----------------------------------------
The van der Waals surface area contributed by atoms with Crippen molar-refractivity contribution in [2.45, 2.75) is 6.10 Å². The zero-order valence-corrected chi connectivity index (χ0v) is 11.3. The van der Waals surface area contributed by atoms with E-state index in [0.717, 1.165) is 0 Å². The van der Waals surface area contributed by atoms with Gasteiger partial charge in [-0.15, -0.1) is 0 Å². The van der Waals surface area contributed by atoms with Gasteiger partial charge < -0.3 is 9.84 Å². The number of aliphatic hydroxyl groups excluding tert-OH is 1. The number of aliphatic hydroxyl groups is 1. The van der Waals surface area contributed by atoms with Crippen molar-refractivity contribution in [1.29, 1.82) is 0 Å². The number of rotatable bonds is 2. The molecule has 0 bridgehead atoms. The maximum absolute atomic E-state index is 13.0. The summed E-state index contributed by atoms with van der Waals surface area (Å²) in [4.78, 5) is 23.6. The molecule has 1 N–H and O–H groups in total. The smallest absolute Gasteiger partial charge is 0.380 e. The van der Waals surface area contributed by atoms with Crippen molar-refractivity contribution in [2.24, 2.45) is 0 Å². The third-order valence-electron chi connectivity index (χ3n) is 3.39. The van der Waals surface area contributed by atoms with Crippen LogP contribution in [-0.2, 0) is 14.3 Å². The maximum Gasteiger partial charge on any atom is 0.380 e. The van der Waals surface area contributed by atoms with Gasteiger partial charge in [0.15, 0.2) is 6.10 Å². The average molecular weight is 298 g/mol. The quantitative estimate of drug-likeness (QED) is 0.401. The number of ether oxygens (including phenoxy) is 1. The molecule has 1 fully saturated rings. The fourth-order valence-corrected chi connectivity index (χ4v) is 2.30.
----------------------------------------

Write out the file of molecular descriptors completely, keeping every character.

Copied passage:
The van der Waals surface area contributed by atoms with Crippen molar-refractivity contribution in [2.45, 2.75) is 6.10 Å². The zero-order valence-corrected chi connectivity index (χ0v) is 11.3. The van der Waals surface area contributed by atoms with E-state index in [0.717, 1.165) is 0 Å². The van der Waals surface area contributed by atoms with Gasteiger partial charge in [-0.15, -0.1) is 0 Å². The van der Waals surface area contributed by atoms with Gasteiger partial charge < -0.3 is 9.84 Å². The number of aliphatic hydroxyl groups excluding tert-OH is 1. The number of aliphatic hydroxyl groups is 1. The van der Waals surface area contributed by atoms with Crippen molar-refractivity contribution in [1.29, 1.82) is 0 Å². The number of rotatable bonds is 2. The molecule has 0 bridgehead atoms. The maximum absolute atomic E-state index is 13.0. The summed E-state index contributed by atoms with van der Waals surface area (Å²) in [4.78, 5) is 23.6. The molecule has 1 N–H and O–H groups in total. The smallest absolute Gasteiger partial charge is 0.380 e. The van der Waals surface area contributed by atoms with Crippen molar-refractivity contribution in [2.24, 2.45) is 0 Å². The third-order valence-electron chi connectivity index (χ3n) is 3.39. The van der Waals surface area contributed by atoms with Crippen LogP contribution in [-0.2, 0) is 14.3 Å². The maximum Gasteiger partial charge on any atom is 0.380 e. The van der Waals surface area contributed by atoms with Gasteiger partial charge in [0.15, 0.2) is 6.10 Å². The average molecular weight is 298 g/mol. The quantitative estimate of drug-likeness (QED) is 0.401. The number of ether oxygens (including phenoxy) is 1. The molecule has 1 fully saturated rings. The fourth-order valence-corrected chi connectivity index (χ4v) is 2.30.